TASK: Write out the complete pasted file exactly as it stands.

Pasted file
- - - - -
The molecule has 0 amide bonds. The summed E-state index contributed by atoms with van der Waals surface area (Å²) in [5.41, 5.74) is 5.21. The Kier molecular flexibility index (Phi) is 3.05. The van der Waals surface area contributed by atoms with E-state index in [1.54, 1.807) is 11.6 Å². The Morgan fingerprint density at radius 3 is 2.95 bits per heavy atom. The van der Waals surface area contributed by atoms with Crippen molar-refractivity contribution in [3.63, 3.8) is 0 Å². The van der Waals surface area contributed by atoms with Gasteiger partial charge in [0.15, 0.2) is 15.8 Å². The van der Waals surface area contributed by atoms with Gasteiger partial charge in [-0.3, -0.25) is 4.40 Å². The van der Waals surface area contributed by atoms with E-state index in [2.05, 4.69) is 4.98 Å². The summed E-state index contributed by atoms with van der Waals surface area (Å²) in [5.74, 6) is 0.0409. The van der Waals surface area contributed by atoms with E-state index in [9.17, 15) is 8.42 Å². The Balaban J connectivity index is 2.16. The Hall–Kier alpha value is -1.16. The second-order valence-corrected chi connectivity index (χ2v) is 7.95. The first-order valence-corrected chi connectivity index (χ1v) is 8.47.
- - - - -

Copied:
The molecule has 0 amide bonds. The summed E-state index contributed by atoms with van der Waals surface area (Å²) in [5.41, 5.74) is 5.21. The Kier molecular flexibility index (Phi) is 3.05. The van der Waals surface area contributed by atoms with E-state index in [1.54, 1.807) is 11.6 Å². The Morgan fingerprint density at radius 3 is 2.95 bits per heavy atom. The van der Waals surface area contributed by atoms with Crippen molar-refractivity contribution in [3.63, 3.8) is 0 Å². The van der Waals surface area contributed by atoms with Gasteiger partial charge in [0.15, 0.2) is 15.8 Å². The van der Waals surface area contributed by atoms with Gasteiger partial charge in [-0.3, -0.25) is 4.40 Å². The van der Waals surface area contributed by atoms with E-state index in [2.05, 4.69) is 4.98 Å². The summed E-state index contributed by atoms with van der Waals surface area (Å²) in [5.74, 6) is 0.0409. The van der Waals surface area contributed by atoms with E-state index in [9.17, 15) is 8.42 Å². The Balaban J connectivity index is 2.16. The Hall–Kier alpha value is -1.16. The second-order valence-corrected chi connectivity index (χ2v) is 7.95. The first-order valence-corrected chi connectivity index (χ1v) is 8.47.